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Narcissus the loveless youth.

From Enchanted Castle Fairy Tales
byHartwell James.Age Rating 4 to 6

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"Daffodils, that come before the swallow dares, And take the winds of March with beauty." --_Shakespeare._ YEARS and years ago the River-god wedded a beautiful water-nymph. Their son, Narcissus, was such a lovely boy to look upon that all who saw him loved him; but the boy did not return their love, for he was full of vanity and thought only of himself. Now as he grew to manhood Narcissus became more and more beautiful, and each woodland fairy or water-nymph would gladly have become his bride. At last a gentle nymph named Echo fell in love with him, and since he would not look at her, or give heed to her soft words, she pined away until nothing but her voice remained. Even to this day her plaintive cry may be heard among the hills answering back again the voices of those who laugh and sing. But now the nymphs were angry with the loveless youth, and prayed the gods to punish him for his heartlessness.



So one day when he was wandering in the fields, they caused him to see his own features reflected in the clear waters of a crystal pool. Now Narcissus did not know that it was his own face which smiled up at him from the depths of the pool, but took it to be that of some lovely water-nymph, and full of love and admiration he determined to win her for his bride. But the image in the water returned no answer to his loving words, and did but mimic his every act and movement, till at last, in despair, he sat down by the water's edge and wept bitter tears of disappointed love. And there he sat, day by day, till he grew pale and thin, and at last, like poor Echo, he pined away and died.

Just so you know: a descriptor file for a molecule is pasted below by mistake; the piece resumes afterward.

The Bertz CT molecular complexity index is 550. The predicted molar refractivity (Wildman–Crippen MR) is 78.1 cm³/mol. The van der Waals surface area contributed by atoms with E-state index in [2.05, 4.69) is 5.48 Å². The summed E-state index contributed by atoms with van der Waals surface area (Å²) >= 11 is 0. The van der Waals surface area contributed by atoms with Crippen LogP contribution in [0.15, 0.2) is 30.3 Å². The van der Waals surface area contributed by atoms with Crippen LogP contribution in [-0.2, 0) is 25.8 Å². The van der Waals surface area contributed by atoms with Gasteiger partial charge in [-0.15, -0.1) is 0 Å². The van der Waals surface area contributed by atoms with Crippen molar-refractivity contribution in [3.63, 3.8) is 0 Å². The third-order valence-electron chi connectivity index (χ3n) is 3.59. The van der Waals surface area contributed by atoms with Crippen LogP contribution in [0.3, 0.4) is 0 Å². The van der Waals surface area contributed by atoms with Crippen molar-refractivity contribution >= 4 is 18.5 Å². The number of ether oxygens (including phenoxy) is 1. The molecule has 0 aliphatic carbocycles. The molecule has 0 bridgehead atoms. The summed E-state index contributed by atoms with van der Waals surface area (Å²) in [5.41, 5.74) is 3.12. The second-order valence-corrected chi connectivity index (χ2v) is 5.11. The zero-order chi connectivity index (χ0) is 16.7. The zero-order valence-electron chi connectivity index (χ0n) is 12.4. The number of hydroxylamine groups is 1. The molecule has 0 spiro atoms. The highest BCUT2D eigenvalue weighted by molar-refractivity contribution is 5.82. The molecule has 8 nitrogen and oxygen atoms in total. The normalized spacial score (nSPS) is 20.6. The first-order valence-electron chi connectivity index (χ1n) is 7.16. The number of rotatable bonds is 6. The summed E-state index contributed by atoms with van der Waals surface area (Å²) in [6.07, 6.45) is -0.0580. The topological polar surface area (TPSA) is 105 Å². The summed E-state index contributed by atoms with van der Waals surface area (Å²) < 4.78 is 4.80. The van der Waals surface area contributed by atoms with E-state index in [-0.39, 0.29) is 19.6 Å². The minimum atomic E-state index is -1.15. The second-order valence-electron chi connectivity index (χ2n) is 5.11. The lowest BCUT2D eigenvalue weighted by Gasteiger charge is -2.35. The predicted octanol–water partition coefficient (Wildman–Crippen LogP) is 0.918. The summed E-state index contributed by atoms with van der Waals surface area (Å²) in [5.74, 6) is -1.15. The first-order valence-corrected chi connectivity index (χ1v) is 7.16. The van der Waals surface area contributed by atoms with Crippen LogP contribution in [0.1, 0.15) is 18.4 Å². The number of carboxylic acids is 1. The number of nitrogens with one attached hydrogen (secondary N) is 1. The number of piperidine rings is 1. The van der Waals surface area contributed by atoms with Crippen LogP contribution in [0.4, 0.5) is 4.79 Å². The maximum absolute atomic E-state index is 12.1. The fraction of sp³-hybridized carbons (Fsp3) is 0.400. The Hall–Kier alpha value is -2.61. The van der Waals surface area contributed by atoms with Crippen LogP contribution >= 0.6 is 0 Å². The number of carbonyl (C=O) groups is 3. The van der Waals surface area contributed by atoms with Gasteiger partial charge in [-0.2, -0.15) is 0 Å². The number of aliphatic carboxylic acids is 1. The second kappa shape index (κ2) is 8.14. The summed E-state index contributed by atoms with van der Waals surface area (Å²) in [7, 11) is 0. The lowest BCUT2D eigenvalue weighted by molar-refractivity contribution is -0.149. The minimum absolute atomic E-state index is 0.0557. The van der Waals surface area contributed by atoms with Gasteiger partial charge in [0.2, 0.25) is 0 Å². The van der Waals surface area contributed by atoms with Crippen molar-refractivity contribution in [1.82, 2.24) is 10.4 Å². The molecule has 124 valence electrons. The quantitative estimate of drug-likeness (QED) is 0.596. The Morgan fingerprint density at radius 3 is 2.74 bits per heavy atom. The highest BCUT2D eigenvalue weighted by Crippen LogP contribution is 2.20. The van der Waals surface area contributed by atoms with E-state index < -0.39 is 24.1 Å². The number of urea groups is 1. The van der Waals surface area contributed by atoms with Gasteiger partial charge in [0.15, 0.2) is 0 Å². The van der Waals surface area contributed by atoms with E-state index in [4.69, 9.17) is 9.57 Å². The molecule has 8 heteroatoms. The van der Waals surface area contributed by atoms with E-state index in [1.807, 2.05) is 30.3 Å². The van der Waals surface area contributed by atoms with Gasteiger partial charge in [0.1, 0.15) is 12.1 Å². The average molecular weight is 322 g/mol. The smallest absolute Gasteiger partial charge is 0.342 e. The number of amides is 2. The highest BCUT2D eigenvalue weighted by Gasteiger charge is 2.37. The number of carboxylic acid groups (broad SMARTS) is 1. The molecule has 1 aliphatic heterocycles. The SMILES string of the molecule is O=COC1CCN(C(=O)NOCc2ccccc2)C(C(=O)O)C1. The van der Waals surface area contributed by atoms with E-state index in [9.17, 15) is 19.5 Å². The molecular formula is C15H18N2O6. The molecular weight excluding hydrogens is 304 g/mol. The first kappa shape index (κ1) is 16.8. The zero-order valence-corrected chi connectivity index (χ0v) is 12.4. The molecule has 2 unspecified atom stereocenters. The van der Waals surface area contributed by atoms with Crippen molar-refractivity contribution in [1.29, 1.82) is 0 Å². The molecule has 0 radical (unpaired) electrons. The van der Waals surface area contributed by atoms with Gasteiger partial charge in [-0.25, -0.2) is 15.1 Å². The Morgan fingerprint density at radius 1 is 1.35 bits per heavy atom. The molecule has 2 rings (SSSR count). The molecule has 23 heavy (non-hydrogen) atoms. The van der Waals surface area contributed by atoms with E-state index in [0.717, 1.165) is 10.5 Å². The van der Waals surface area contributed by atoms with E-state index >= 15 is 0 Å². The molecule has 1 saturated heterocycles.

Then on the border of the lake, where his dead body lay, there sprang up clusters of golden blossoms. Daffodils we call them, but the gods called them "Narcissus," in memory of the loveless youth. And beautiful they were to look upon; but there was something missing, for as Narcissus shed no love around his path through life, so the flowers which bear his name shed no fragrance upon the air.

       



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